With thousands of New Yorkers expected to face eviction proceedings upon the resumption of eviction proceedings in state courts, many are wondering how they will pay rent.
Well on June 30, Governor Andrew Cuomo signed into law legislation from Assemblyman Jeffrey Dinowitz that will keep tenants in their homes.
The Tenant Safe Harbor Act prohibits the issuance of warrants of eviction and judgments of possession for nonpayment of rent during the COVID-19 period, which began March 7 and ends when all businesses closed by executive order are permitted to reopen, if a tenant has experienced financial hardship during this same period. The legislation was introduced by Senators Brad Hoylman and Liz Krueger in the Senate and was supported by advocates, including the Legal Aid Society and Coalition for the Homeless.
“Millions of New Yorkers have made incredible sacrifices to protect the public health against COVID-19 and I am proud that New York State has taken this step to ensure that people do not lose their homes because of that sacrifice,” Dinowitz said. “People have lost income and employment and many people have to pay for expenses that they did not previously have.”
Tenants would be able to demonstrate financial hardship by providing documents that show lawful income both before and during the COVID-19 covered period, liquid assets and eligibility for and receipt of cash assistance, supplemental nutrition assistance program (SNAP), supplemental security income (SSI) or unemployment insurance or benefits under state or federal law.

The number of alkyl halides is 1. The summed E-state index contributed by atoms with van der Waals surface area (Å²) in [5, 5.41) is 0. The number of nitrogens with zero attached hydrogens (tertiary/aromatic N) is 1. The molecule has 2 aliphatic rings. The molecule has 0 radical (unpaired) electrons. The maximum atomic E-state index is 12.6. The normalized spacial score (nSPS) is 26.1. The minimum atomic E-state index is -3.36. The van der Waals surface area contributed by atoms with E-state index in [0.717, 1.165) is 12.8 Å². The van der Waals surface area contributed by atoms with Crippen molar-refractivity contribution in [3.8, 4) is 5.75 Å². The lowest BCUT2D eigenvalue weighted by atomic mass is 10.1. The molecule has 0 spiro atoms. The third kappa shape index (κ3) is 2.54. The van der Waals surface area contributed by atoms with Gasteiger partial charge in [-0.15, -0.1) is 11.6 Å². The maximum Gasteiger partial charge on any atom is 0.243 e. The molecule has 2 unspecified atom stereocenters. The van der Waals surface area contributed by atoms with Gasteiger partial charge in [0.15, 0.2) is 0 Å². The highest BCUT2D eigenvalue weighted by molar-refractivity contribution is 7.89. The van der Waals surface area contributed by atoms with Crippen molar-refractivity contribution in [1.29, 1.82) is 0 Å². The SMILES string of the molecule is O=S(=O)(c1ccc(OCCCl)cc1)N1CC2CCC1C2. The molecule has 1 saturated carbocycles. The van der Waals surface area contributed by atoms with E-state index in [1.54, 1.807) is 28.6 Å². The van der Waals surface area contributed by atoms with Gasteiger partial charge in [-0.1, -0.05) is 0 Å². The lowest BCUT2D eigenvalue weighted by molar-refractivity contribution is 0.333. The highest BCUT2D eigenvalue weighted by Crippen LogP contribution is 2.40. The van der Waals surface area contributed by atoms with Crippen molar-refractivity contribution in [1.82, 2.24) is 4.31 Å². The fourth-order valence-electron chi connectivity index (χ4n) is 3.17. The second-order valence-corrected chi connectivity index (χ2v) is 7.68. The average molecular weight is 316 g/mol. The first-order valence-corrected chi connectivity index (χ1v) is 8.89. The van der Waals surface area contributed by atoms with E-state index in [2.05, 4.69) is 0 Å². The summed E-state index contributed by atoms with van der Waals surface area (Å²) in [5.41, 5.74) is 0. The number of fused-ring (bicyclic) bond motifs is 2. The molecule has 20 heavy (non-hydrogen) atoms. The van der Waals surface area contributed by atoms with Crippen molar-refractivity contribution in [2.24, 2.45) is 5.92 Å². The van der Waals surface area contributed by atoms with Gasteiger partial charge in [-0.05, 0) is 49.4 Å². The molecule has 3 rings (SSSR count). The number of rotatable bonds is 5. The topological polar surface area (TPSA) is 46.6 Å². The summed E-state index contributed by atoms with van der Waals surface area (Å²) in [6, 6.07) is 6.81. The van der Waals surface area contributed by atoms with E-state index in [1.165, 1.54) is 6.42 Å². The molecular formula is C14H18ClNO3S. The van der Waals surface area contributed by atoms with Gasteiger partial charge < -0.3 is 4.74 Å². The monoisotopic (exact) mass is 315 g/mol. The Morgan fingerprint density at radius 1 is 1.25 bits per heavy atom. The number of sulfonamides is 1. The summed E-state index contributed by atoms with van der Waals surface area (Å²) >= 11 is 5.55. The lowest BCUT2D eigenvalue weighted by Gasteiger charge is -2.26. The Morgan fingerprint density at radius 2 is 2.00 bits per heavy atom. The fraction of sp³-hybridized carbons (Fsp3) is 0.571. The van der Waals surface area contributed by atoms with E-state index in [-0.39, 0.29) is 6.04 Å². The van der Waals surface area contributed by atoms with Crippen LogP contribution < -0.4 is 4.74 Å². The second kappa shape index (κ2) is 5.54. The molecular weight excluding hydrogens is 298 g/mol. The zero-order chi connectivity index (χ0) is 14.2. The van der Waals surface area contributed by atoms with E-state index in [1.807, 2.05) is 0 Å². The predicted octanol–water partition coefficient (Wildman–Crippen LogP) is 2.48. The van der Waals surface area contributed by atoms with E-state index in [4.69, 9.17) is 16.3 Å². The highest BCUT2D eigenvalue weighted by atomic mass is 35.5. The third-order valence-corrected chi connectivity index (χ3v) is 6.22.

Tenants would still be subject to a money judgment for rent due, however this would not result in the loss of their homes. They would still be eligible for eviction for nonpayment of rent owed before March 7 and after the complete reopening of New York’s economy.
The Tenant Safe Harbor Act is intended to complement, not supplant, proposals to cancel rent for those impacted by the COVID-19 emergency. Other proposals to cancel rent entirely do not apply retroactively, making this legislation necessary to prevent landlords from evicting tenants who cannot afford to pay rent in the time before legislation to cancel rent is potentially passed.
“The Tenant Safe Harbor Act will serve as a bridge until the federal government steps up to do its job and provide financial relief to people in need of help,” Dinowitz said. “Thank you to my colleagues in government and to the advocates who supported this legislation, and we should all be proud that we have prevented hundreds of thousands of New Yorkers from becoming homeless due to COVID-19.”